A Christian believes that the promise made by a loving Creator becomes manifest in the birth of a child. Whether that child was born in squalor matters not. What matters is that the God who created us all kept His promise to His people. That love, true and unerring, triumphed over disappointment. That forgiveness and mercy is more powerful than hate and betrayal. That in giving His people His son, knowing that He in turn will be betrayed by His creation, God showed us the possibility of what we all can become. If we let love reign in our hearts, we are capable of making the world we live in a world that all of us, whether we consider our self a child of Abraham, whether we follow the precepts of Buddha, whether we find solace in the spirits of the forest – all of us the can transcend the limitations we place upon ourselves. Respect one another. Care for one another. To see people not as impediments to our ambition but truly as a brother or a sister that we can nurture and love.
In the spirit of this season, we can find in the people around us, the world around us reason to be hopeful. To be inspired by those who do small things and seeing countless small things bring joy to those who give so wholly of themselves. I pray that today, we remember that salvation did not come with a proclamation of greatness. It came from a Father that loved us all, from a couple who devoted themselves to the care of a child entrusted to their love, and eventually, the willingness of this child to give Himself wholly for the people He and His father loved. In spite of the hatred and spitefulness heaped against Him, this Son of God and Son of Man gave Himself up to serve all of us. To purchase, with His sacrifice, our salvation.
Love, freely given. And today, we remember, if we so choose, that we are children of this same Father. That like His son who died for us, we are tasked to take care of the world around us. To be stewards of His creation. To love all of His creation. It is not always easy. There are disappointments. In the end, it is this selfless love that must inspire us to live a life of generosity. Of giving. Of sacrifice. Forgiveness. Charity.
Peace on Earth. It starts with each one of us. A small act of kindness, magnified a billion fold. May each of us be a reflection of the love that made life possible. And worth living.
Make someone happy. Happiness is the meaning and purpose of life. In our day to day lives, we are bombarded with messages, overt and subliminal, about the importance of being happy. Live your life to maximize your happy moments. Sounds great, doesn’t it? And yet.
In the height of happiness, everything seems possible. The world is at your feet. The view can be intoxicating – everything around you is orbiting a central sun. The central sun that is you. And yet.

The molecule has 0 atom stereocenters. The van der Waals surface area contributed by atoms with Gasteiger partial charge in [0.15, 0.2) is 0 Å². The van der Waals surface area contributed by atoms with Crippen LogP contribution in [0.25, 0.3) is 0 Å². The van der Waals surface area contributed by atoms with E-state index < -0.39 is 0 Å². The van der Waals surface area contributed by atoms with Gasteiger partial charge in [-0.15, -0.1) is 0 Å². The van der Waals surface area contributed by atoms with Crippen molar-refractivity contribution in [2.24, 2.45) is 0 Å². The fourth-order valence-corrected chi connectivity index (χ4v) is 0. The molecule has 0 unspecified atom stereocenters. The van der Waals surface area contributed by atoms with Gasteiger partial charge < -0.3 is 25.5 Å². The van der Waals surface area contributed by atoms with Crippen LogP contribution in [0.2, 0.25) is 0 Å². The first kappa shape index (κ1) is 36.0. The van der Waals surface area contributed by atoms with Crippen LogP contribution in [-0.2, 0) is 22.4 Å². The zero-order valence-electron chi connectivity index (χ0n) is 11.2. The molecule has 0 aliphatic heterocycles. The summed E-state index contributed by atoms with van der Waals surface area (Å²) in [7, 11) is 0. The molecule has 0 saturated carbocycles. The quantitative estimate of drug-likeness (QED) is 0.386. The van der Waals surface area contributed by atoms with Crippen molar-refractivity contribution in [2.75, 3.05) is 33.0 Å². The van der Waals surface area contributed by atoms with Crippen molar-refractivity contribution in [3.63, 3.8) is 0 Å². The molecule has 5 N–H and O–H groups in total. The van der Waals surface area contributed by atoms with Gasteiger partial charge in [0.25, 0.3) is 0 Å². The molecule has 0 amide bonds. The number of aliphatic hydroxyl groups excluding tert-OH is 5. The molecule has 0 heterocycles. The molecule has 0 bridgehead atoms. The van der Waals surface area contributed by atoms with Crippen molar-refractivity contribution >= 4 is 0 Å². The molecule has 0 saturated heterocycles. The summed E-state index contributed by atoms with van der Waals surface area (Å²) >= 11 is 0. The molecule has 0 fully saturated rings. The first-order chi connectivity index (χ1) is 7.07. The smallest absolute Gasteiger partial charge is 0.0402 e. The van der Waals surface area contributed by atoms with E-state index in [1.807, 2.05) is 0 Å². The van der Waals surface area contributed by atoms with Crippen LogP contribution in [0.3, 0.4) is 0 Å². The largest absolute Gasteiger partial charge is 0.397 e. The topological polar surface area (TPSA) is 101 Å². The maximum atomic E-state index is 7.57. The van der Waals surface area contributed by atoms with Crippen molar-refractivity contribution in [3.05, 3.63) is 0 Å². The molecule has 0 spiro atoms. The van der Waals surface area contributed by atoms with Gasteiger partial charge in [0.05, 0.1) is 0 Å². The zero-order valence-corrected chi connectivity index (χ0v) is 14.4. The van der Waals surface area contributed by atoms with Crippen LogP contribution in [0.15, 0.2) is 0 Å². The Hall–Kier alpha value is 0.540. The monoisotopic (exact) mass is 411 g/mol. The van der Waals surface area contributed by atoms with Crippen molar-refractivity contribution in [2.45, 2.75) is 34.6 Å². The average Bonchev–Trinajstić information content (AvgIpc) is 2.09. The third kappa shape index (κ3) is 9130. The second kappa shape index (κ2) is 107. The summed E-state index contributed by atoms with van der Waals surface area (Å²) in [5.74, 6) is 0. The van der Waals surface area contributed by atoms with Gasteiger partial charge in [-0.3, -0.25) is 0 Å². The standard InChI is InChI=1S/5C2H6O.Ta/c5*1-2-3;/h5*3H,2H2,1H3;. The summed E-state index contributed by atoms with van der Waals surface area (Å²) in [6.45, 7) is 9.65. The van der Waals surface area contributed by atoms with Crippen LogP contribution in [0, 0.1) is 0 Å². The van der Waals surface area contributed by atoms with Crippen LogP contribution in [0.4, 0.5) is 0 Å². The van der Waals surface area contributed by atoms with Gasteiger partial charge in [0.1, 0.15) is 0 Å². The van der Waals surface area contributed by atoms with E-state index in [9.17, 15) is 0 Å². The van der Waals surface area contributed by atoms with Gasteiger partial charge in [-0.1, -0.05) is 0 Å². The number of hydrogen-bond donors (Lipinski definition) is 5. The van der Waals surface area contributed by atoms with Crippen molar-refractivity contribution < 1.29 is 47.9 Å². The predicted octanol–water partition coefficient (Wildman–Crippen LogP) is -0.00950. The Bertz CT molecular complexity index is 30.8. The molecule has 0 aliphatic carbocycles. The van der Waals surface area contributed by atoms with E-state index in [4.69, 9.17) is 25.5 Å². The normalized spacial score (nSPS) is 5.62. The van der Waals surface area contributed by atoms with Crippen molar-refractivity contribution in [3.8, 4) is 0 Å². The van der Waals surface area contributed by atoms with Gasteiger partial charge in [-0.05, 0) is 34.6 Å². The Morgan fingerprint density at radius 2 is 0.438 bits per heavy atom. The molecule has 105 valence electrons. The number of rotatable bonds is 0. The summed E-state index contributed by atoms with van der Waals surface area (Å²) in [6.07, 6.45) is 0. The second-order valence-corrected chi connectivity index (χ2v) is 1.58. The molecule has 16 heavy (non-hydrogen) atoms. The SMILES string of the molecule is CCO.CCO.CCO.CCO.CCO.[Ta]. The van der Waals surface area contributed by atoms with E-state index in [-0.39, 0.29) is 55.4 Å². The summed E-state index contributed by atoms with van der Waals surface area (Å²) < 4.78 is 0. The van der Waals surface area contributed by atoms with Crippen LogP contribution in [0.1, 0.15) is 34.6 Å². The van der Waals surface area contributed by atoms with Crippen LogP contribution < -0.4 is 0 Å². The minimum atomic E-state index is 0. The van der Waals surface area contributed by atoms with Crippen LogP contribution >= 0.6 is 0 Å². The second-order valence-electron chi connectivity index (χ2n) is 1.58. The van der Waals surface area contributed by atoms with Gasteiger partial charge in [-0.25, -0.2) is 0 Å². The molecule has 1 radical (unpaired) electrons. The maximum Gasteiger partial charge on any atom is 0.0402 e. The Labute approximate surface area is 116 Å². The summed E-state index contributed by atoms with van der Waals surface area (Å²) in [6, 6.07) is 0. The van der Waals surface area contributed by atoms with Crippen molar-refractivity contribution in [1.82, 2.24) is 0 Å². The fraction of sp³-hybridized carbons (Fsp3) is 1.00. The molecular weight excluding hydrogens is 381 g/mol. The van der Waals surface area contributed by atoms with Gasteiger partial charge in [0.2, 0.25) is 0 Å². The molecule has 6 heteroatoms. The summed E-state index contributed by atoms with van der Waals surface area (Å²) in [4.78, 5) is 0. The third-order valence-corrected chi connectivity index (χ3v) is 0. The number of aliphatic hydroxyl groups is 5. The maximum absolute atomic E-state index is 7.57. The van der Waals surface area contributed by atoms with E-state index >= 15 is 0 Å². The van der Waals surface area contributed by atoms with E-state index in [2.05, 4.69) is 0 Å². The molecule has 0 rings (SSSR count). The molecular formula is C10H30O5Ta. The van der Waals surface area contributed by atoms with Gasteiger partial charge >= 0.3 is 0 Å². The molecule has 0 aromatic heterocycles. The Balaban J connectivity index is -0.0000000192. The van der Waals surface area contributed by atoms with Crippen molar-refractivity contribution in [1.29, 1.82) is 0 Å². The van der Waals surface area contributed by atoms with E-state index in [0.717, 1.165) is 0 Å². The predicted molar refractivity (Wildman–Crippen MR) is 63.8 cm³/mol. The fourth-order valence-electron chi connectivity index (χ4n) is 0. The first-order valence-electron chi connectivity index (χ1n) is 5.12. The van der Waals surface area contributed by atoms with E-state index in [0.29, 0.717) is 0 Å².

Moments of happiness never last. They are not illusory, but they are transitory. A lifetime lived pursuing happiness is a life lived in selfishness, self centeredness. A life that puts one’s self in the center of everything is a life that means nothing. A life that constantly searches for affirmation, for the next big conquest, the next big raise, the next mountain to climb – is that really a life worth living? A life where the self is the centerpiece of existence will experience moments of happiness. And it will experience moments of sorrow. Moments of pain. Moments of great accomplishments mesh with moments of great disappointments. A life that centers on the self and the self alone leaves the soul barren. And the heart empty.
Perhaps, just perhaps, we need to understand that true existence must be centered not on one’s self, but on what one can do for those around us. Selflessness instead of selfishness. A soul exist within the body and outside its confines. An existence that seeks to give, instead of take. Not the material things that we all covet. But one’s self. To let others see you as you are. The crooked smile, the thinning hair, the not so perfect eyebrows? These are not the things that define you. It is that smile, as imperfect as it may be, given to others that may be in need of a smile. Helping someone cross the road, in a stiff wind that blows your hair into a frenzy. Listening to someone, with eyes wide open, eyebrows raised, to let them know that they are not alone, that you can share their burden.
Respecting people, no matter who they are. Embracing differences as a means of recognizing that an individual is but a part of a greater whole. To see the weak and the oppressed and then realize that their struggle is your struggle. Our struggle. To understand that the sense of self is completed when it becomes entwined with the many selves that surround us. Understanding that it is a kind heart that allows joy to permeate a life.